Crouching tiger, hidden poacher
By: Bipin Kumar Singh Date: 2010-01-25 Place: Namuk Village
A tiger was murdered using poisoned arrows by the very tribe in Arunachal Pradesh that considers it sacred.
Despite government claims about the increasing tiger population and anti-poaching efforts, poachers are killing this gorgeous animal on a regular basis. MiD DAY managed to obtain an exclusive photograph of a tiger that was killed in Arunachal Pradesh (AP), and investigated the facts.
On January 7, a tiger was killed by villagers of Namuk, a village 30 km from Siang district in AP. The villagers first weakened the tiger with poisoned arrows, shot it with a hunting rifle loaded with poisoned pellets, and then bled it to death. On January 8, the tiger was brought to the village, where an environment activist clicked the picture. ( view picture at: http://tigerworldnews.wordpress.com/2010/02/01/crouching-tiger-hidden-poacher/ )
The activist, who did not wish to be named, told MiD DAY, "I was visiting a friend in the village, when I saw the tiger, proudly displayed on a bamboo bed. I was outraged, and decided to investigate. I found out that the villagers were planning to skin the tiger, and sell the skin for Rs 1 lakh to smugglers. These smugglers are from Guwahati, and have ties with gangs from Bangladesh and Nepal.
"The villagers are tribals from Galo community and there are as many as 20 families with 150 members in the Namuk village. Tigers are a sacred animal for this community, but there is big money in poaching," added the activist.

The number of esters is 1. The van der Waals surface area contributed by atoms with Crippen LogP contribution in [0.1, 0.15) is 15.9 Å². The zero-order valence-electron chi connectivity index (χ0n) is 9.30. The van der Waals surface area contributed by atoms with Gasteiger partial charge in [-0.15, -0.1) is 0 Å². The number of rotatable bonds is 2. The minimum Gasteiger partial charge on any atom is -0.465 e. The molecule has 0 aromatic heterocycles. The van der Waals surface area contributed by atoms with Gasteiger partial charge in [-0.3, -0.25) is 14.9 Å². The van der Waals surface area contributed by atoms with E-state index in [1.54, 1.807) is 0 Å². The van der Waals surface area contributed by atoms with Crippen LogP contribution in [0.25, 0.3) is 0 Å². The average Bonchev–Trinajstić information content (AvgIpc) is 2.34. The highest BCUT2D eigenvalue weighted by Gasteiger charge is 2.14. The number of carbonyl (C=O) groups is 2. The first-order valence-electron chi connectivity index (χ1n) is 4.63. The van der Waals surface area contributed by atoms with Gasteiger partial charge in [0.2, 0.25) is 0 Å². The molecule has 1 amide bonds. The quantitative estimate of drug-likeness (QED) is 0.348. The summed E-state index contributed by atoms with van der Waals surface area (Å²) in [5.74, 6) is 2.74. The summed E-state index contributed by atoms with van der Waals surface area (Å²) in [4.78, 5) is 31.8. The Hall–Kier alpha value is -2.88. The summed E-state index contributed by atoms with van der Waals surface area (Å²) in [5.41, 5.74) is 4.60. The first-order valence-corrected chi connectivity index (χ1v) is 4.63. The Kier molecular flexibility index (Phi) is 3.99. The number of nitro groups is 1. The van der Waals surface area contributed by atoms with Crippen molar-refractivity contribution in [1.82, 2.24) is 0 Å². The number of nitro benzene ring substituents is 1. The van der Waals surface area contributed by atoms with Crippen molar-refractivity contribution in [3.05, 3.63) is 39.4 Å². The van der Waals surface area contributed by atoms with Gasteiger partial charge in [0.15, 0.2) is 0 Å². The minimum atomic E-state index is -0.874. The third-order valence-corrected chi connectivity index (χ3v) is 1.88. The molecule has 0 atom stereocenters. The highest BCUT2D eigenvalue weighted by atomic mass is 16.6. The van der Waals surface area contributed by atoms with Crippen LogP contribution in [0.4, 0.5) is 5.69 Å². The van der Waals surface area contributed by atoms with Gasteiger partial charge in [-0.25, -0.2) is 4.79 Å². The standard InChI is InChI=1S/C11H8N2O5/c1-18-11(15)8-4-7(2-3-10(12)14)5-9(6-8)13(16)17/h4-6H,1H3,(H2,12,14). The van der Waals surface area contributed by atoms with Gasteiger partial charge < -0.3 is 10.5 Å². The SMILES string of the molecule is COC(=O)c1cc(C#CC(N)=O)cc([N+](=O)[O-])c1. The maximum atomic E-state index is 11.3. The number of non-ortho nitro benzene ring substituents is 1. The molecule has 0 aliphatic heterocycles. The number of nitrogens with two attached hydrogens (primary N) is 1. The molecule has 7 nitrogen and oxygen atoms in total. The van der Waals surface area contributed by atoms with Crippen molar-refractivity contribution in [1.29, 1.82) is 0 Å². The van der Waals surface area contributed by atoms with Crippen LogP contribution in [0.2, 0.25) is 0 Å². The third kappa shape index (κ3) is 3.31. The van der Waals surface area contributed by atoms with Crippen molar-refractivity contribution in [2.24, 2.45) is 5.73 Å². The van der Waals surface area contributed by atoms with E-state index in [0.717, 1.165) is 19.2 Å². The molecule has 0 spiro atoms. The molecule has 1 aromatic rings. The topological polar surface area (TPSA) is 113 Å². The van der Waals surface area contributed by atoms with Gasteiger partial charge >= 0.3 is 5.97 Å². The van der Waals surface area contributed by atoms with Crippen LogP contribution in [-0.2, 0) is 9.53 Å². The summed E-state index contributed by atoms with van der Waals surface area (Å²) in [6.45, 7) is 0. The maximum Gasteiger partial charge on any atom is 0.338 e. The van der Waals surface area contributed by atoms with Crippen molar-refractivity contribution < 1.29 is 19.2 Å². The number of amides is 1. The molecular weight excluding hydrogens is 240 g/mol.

When contacted, Tusar Taba, superintendent of police, Along district, AP, said, "I have instructed my men to find out the authenticity of the incident. I am aware of the gangs (smugglers) in other northeastern states, but I am not sure whether they are functional in Arunachal. If involved, they will be severely punished under the Forest Act."
Jambe Tati, PRO for the AP Chief Minister Dorjee Khandu, said, "I don't have any information about the killing, but I am going to ask the cops to investigate."
The kill sheet
95 tigers killed in 1994
121 tigers killed in 1995
52 tigers killed in 1996
88 tigers killed in 1997
44 tigers killed in 1998
81 tigers killed in 1999
53 tigers killed in 2000
72 tigers killed in 2001
43 tigers killed in 2002
35 tigers killed in 2003
34 tigers killed in 2004
43 tigers killed in 2005
37 tigers killed in 2006
27 tigers killed in 2007
29 tigers killed in 2008
32 tigers killed in 2009
Tigers killed between 1994 and 2009
It's so tragic. We will find out in which of the two national parks has this happened. I am aware that the mafia is still active in the northeastern states and other border areas where smuggling of animal parts is rampant. We will punish them in case it's true.
Rajesh Gopal, Member secretary, National Tiger Authority of India
In Maharashtra too, illegal trade of deer meat is rising. It is available in most restaurants in Crawford Market.
Anuradha Sawhney, Former senior PETA member and co-opted member of Animal Protection Board of India
Tigers left in a total of 16 states (outside Jharkhand and the Sunderbans in West Bengal)
According to a 2008 census